Why Do Teachers Leave?
Although the foregoing analysis has examined where transfers and leavers went after they left their school, one gets a slightly more nuanced picture of turnover if one asks teachers why they left their school. There are numerous reasons for teachers to leave their school in a given year, but teachers reported some reasons more frequently than others. When leavers were asked in the 2000–01 Teacher Follow-up Survey (TFS) to identify which of 17 factors were “very important” in their decision to leave teaching, they most commonly identified retirement (20 percent), followed by family reasons (16 percent), pregnancy/child rearing (14 percent), wanting a better salary and benefits (14 percent), and wanting to pursue a different kind of career (13 percent).35 Among the factors least often reported as “very important” in their decision to leave were teachers’ perceptions that the “school received little support from the community” and that there were too many policy changes at the school (both about 2 percent).
Besides asking teachers what factors influenced their decision to leave, the 2000–01 TFS also asked them how satisfied they were with various features of the school they left. The five most commonly reported sources of dissatisfaction among teachers who transferred to another school were lack of planning time (65 percent), too heavy a workload (60 percent), too low a salary (54 percent), problematic student behavior (53 percent), and a lack of influence over school policy (52 percent).36 Among leavers, the five most commonly reported sources of dissatisfaction were a lack of planning time (60 percent), too heavy a workload (51 percent), too many students in a classroom (50 percent), too low a salary (48 percent), and problematic student behavior (44 percent) (table 6). Examining the sources of dissatisfaction among out-of-field teachers and highly qualified teachers who left teaching reveals that a greater percentage of out-of-field teachers than highly qualified teachers reported dissatisfaction with salary (62 vs. 42 percent), while a greater percentage of highly qualified teachers than out-of-field teachers reported dissatisfaction with lack of planning time (64 vs. 49 percent).37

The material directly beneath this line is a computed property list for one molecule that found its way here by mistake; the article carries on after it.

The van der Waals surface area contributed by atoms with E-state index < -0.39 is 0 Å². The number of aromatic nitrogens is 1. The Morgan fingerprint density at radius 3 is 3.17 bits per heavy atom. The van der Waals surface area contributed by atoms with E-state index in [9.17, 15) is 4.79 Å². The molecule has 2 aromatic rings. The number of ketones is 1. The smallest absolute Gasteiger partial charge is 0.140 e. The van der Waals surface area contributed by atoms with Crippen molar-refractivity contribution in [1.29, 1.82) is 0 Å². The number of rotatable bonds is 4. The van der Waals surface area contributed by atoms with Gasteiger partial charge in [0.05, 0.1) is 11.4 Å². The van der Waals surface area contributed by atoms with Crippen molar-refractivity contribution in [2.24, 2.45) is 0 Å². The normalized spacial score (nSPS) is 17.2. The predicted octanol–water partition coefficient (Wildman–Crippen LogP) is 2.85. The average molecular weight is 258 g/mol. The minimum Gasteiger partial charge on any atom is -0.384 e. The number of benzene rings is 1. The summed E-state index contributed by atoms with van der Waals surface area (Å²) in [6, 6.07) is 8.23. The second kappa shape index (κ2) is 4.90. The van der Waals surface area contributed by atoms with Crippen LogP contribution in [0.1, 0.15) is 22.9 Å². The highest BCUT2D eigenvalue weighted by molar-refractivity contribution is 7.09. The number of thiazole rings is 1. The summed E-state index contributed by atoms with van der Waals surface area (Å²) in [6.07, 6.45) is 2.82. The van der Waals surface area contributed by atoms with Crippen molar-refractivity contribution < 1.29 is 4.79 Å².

35Teachers in the 1999–2000 SASS sample who were no longer teaching in 2000–01 were asked a series of questions about which factors influenced their decision to leave the teaching profession. Teachers could respond “extremely important,” “very important,” “somewhat important,” “slightly important,” and “not at all important” to each question. (back to text)
36Leavers reported that they were “strongly” or “somewhat” dissatisfied with these factors at their school. (back to text)
37Unfortunately, it is not possible to compare these rates of dissatisfaction with those of teachers who continued teaching in the same school because continuing teachers were not asked these questions in the TFS.
Figures and Tables
Table 6: Percentage of all, out-of-field, and highly qualified public and private K–12 teachers who did not teach in the same school in 2000–01 as in 1999–2000 and who reported being “strongly” or “somewhat” dissatisfied with particular features of the school they left, by turnover status and top reported sources of dissatisfaction
Table SA15: Standard errors for table 6: Percentage of all, out-of-field, and highly qualified public and private K–12 teachers who did not teach in the same school in 2000–01 as in 1999–2000 and who reported being “strongly” or “somewhat” dissatisfied with particular features of the school they left, by turnover status and top reported sources of dissatisfaction